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into a basket, made Martin Bushart place it on my head, and with many imposing formalities commenced a mock incantation, in which I frequently introduced the word Tucopia, while the old interpreter, squatted in a corner, fixed his eyes Argus-like upon me, to learn what would be the issue of this important ceremony. He asked Martin Bushart what I meant, and whether I was devoting all these things to the gods, in order to obtain a favourable wind to conduct the ship safely back. In reply, I gave him to understand that I was tabooing (consecrating) them for him, as it was my intention to make him the greatest man that ever yet lived at Tucopia. He could scarcely restrain his transports at this information (so universally is the passion of ambition implanted in the human heart, from the most illiterate savage to the most learned sage in civilized life, or the mightiest monarch on earth). He danced, capered, touched my feet and legs, and expressed his joy in the most extravagant manner, begging of me to teach him the use of the musket, and also entreating me, on my return to Tucopia, to reinstate him in some possessions, wrested from his forefathers by the ancestors of the ruling king of that island. It may
be necessary to explain my reason for going through the idle form just described. It is the custom in these islands, when tabooing or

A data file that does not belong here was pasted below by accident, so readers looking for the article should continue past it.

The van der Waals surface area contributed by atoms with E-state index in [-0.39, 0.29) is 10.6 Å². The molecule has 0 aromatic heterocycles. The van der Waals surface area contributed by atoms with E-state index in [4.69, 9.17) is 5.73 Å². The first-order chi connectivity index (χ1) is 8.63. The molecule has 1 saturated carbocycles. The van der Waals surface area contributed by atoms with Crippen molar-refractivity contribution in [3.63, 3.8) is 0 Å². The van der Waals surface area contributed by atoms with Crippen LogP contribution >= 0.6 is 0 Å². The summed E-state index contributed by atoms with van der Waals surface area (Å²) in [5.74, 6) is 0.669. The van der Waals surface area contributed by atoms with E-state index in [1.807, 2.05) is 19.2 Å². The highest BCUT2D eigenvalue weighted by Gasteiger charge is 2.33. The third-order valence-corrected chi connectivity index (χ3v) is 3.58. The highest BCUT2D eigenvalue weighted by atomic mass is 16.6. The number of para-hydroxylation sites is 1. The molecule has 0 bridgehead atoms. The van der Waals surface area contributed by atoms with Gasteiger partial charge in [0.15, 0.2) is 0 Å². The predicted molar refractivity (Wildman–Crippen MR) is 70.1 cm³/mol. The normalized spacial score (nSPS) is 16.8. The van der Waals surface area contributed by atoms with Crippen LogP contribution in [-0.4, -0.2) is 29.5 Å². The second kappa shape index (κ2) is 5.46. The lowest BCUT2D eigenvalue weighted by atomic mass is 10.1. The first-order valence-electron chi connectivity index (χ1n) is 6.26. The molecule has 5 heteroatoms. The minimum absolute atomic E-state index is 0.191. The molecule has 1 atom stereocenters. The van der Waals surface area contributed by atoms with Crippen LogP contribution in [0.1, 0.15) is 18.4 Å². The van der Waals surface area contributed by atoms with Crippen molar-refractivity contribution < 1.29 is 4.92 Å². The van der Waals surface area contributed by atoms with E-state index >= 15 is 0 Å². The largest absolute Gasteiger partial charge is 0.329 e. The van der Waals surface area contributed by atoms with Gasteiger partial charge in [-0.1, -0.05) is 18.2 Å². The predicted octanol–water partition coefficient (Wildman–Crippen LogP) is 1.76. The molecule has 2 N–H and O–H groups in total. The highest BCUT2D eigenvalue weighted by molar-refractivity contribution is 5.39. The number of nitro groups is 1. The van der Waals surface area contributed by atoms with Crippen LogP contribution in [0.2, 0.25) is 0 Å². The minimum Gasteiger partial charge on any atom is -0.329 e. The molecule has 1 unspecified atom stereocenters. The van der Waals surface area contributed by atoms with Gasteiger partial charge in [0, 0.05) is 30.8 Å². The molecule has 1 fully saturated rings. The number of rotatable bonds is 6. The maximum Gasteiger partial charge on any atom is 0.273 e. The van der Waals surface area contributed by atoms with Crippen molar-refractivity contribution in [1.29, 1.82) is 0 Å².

consecrating any thing, to perform certain outward ceremonies indicative of the art performed; and as my bare promise of bestowing these things upon Rathea would not be deemed by him a sufficient guarantee of my sincerity, the form of a religious ceremony, suited to his superstitious notions of an exclusive appropriation, inspired him with the desired confidence, as he now regarded those things as irrevocably his; while I, on my part, under pretence of preserving them safe for him till his arrival at his native island, became actually possessed of a sufficient security for his fidelity until I ceased to require his services. If he formed
If he formed any design of deserting, as he could not obtain these treasures from me without going through the ceremony of asking for them, I should thus become acquainted with his design, and withhold them till his arrival at Tucopia. The importance of such a loss would effectually prevent him from thinking of an escape. Having thus secured his fidelity, I employed him with the fullest confidence on the objects of my mission.
At 8 P.M. it rained very hard. The watch upon the forecastle said that he heard the report of a musket, and shortly afterwards of another, near the entrance of the bay; upon which we shewed a blue light, and hoisted a signal lantern at the fore-topmast head. The boats soon
after came alongside, and the officer made the following written report.
“ At 10 A.M. we left the ship, and at noon rounded the east point of Mannicolo; the wind being favourable, made sail along the coast, which ran S.W. by W. W., to the eastward of the East Cape two miles. There was an extensive reef with two dry sand-banks near its centre : it ran along the line of shore outside of us. There was a reef attached to the shore as far as we proceeded, extending a quarter of a mile off.